The Cure: Lifting the Veil of Shame

Recently I’ve found myself revisiting my highlights and notes on John Lynch’s magnificent book, The Cure – a book I read last year that profoundly transformed my relationship with Christ.

One section has been especially moving to me this week. In a series of bulleted questions, Lynch offers a diagnostic for sorting out whether our relationship with God is one of shame, or one of grace. I hope you find these as helpful, and as encouraging, as I have.

How do I know if my relationship is with the God I see through my shame, or with the God who really is:

Do I measure my closeness with God by how little I’m sinning, or by my trust that, to the exact extent that the Father loves Jesus, the Father loves me?

Do I see myself primarily as a “saved sinner,” or a “saint who still sins”?

When I talk to God, do I spend more time rehearsing my failures or enjoying His presence?

Am I drawn to severe authors and preachers who challenge me to “get serious about sin” or those who encourage me to trust this new identity in me?

Am I drawn to messages telling me I haven’t done enough or those that remind me who I am so that I’m free to live out this life God’s given me?

Do I believe that one day I may achieve being pleasing to God or am I convinced I’m already fully changed and fully pleasing?

Is my hard effort spent preoccupied with sin or in expressing and receiving love from others?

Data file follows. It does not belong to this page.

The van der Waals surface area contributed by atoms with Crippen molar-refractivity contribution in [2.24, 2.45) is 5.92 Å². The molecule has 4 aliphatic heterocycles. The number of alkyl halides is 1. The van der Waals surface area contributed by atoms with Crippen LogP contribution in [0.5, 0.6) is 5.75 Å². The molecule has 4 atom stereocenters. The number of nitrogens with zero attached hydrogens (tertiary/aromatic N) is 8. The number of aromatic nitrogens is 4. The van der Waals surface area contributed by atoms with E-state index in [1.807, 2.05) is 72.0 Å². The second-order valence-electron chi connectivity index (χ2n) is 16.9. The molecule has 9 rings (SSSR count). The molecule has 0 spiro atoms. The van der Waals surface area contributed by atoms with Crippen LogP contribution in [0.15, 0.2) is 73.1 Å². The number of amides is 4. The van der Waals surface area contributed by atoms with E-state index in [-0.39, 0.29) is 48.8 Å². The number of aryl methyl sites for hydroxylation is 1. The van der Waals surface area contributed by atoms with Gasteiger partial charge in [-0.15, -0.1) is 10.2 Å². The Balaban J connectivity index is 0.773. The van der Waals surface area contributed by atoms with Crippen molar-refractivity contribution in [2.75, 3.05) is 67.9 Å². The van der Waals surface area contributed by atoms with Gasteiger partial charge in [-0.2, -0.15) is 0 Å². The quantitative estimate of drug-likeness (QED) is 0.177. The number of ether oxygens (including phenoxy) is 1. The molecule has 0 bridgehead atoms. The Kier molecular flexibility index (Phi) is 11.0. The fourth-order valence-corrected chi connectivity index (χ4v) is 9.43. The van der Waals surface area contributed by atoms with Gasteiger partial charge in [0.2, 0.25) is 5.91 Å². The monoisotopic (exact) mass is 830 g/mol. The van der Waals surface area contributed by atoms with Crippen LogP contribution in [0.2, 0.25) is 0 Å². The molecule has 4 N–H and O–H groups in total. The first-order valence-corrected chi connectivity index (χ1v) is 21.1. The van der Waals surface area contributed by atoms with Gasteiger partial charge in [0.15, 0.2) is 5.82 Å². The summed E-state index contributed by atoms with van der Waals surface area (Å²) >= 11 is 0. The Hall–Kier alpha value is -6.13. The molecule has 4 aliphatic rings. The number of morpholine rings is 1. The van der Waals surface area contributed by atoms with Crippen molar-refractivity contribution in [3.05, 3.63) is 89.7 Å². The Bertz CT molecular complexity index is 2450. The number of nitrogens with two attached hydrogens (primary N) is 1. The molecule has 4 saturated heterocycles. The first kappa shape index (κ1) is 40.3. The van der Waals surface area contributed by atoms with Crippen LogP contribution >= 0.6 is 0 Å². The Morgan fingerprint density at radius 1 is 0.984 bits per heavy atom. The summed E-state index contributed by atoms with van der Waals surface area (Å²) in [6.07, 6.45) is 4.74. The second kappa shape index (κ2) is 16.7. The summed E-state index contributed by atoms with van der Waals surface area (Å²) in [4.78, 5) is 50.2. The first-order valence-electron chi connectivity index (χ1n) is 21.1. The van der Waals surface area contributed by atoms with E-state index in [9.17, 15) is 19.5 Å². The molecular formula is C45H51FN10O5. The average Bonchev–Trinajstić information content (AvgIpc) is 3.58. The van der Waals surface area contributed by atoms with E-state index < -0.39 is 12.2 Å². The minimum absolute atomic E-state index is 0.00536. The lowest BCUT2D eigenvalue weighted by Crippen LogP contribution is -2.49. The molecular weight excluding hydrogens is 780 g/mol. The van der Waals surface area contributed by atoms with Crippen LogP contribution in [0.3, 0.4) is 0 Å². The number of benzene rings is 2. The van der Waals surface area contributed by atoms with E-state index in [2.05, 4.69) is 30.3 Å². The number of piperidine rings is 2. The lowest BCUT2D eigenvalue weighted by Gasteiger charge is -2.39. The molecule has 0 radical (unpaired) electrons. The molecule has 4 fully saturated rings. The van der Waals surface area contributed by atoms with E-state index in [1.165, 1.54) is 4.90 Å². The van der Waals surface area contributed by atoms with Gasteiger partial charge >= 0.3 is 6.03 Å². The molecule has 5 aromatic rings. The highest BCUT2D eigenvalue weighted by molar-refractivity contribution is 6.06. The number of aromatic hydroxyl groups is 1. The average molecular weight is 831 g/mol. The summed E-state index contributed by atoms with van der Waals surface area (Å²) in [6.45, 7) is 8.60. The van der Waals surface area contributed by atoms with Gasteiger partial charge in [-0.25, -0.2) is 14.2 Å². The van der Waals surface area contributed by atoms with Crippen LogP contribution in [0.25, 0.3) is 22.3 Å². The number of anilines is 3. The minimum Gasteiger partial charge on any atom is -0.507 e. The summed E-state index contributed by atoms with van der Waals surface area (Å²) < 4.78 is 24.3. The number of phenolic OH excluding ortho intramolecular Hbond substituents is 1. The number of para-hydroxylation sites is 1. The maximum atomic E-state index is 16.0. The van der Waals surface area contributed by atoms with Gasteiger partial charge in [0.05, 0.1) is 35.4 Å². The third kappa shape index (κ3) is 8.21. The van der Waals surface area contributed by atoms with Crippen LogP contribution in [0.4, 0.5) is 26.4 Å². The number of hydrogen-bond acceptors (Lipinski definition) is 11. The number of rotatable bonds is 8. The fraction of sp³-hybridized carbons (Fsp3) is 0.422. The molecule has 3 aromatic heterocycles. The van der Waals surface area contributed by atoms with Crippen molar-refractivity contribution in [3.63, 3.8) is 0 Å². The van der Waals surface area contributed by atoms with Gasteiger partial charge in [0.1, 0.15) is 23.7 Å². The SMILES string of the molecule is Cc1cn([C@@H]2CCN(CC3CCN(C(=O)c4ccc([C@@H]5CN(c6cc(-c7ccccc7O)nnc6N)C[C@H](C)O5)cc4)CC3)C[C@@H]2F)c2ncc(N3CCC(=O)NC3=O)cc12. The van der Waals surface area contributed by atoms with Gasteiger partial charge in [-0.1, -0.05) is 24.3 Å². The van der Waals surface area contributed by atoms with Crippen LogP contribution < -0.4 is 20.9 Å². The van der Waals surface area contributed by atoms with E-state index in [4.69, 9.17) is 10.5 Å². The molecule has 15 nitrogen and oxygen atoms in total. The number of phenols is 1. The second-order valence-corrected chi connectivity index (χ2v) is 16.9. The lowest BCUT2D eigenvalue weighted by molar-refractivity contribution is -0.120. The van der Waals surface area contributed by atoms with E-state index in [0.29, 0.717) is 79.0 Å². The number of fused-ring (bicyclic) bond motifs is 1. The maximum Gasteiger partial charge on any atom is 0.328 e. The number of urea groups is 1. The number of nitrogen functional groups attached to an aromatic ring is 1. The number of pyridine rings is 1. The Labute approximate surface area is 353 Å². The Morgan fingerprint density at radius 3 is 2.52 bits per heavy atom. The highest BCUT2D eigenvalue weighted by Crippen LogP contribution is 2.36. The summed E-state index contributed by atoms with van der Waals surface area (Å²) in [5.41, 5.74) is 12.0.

Do I trust [spiritual] disciplines to make me strong or grace to strengthen me?

Do I believe that God is not interested in changing me, because He already has?

Do I read the Bible as “You ought, You should, When will you?” or as “You can, This is who you now are”?

God has shown all of His cards, revealing breathtaking protection. He says, in essence, “What if I tell them who they now are? What if I take away any element of fear? What if I tell them I will always love them? That I love them right now, as much as I love my only Son?

‘What if I tell them there are no logs of past offenses, of how little they pray, or how often they’ve let me down? What if I tell them they are actually righteous right now? What if I tell them I’m crazy about them? What if I tell them that, if I’m their Savior, they’re going to heaven no matter what – it’s a done deal? What if I tell them I actually live in them now, my love, power, and nature at their disposal? What if I tell them they don’t have to put on masks? that they don’t need to pretend we’re close?

‘What if they knew that, when they mess up, I’ll never retaliate? What if they were convinced bad circumstances aren’t my way of evening the score? What if they knew the basis of our friendship isn’t how little they sin, but how much they allow me to love them? What if I tell them they can hurt my heart, but I’ll never hurt theirs? What if I tell them they can open their eyes when they pray and still go to heaven? What if I tell them there is no secret agenda, no trap door? What if I tell them it isn’t about their self-effort, but about allowing me to live my life through them?”


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